Poland's President Lech Kaczynski, its central bank head and the country's military chief were among 96 people killed when their plane crashed in thick fog on its approach to a Russian airport on Saturday.
The president's wife and several other high-ranking government officials were also aboard the Tupolev Tu-154 that plunged into a forest about two km (1.3 miles) from the airport in the western Russian city of Smolensk.
"The political consequences will be long-term and possibly will change the entire future landscape of Polish politics," said Jacek Wasilewski, professor at the Higher School of Social Psychology in Warsaw.
Polish government spokesman Pawel Gras said the country would hold elections after the death of Kaczynski, who was 60 and had been president since 2005.
"In line with the constitution, we will have to hold an early presidential poll," Gras said. "For now, the speaker of the lower house of parliament, Bronislaw Komorowski, is automatically "¦ the acting president."
Russian television showed the smoldering fuselage and fragments of the plane scattered in a forest. A Reuters reporter saw a broken wing some distance from the rest of the aircraft.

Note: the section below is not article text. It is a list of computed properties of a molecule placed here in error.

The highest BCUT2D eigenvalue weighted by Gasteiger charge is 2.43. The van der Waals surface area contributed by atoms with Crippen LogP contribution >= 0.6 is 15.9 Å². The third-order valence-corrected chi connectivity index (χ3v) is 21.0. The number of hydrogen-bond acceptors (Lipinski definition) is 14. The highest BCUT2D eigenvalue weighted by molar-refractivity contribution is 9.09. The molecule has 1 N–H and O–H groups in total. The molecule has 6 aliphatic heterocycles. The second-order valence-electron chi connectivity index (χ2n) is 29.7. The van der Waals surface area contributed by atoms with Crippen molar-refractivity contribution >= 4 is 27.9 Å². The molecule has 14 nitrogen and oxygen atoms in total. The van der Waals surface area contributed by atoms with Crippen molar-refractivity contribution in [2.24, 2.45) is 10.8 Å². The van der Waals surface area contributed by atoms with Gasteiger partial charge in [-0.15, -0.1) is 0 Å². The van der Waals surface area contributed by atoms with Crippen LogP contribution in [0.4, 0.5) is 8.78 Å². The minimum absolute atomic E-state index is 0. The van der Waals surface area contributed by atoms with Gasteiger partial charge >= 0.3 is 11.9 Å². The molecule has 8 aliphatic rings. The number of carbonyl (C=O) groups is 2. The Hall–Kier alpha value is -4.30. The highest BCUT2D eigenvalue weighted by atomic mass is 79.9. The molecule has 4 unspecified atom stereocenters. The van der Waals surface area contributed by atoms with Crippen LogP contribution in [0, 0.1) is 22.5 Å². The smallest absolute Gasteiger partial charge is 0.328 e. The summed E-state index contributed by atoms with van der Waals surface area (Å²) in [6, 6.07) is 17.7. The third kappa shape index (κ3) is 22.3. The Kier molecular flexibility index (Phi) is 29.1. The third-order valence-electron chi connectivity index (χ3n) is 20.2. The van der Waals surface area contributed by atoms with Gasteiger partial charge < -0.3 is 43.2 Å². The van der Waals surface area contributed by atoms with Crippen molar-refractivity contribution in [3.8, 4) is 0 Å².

Russia's Emergencies Ministry said 96 people were aboard the government plane, including 88 members of a Polish delegation en route to commemorate Poles killed in mass murders in the town of Katyn in 1940.
Earlier reports had said 132 people were aboard. Smolensk regional governor Sergei Antufyev and Polish state news agency PAP said there were no survivors.
Pilot error was a possible reason for the crash, said Andrei Yevseyenkov, spokesman for the Smolensk local government. Local officials said the plane had clipped treetops on its way down.
A Russian mission control official who had been present during conversations with the pilot told Reuters the pilot had ignored advice.
"The pilot was advised to fly to Moscow or Minsk because of heavy fog, but he still decided to land. No one should have been landing in that fog," he said, on condition his name was not published.
Flowers and candles
Polish Justice Minister Krzysztof Kwiatkowski said he would order a special inquiry into the crash.
Church services were hastily held throughout Poland. In Warsaw people started gathering outside the presidential palace to lay flowers and light candles.
"I'm all broken up ... it cannot be expressed in words," said Ewa Robaczewska.
Among the other casualties of the crash were Kaczynski's wife Maria, along with Slawomir Skrzypek, 47, who had been central bank governor since 2007, the chief of Poland's military Franciszek Gagor and Deputy Foreign Minister Andrzej Kremer.
Some relatives of victims of the Katyn massacres were also on board, said a Polish government official in Smolensk.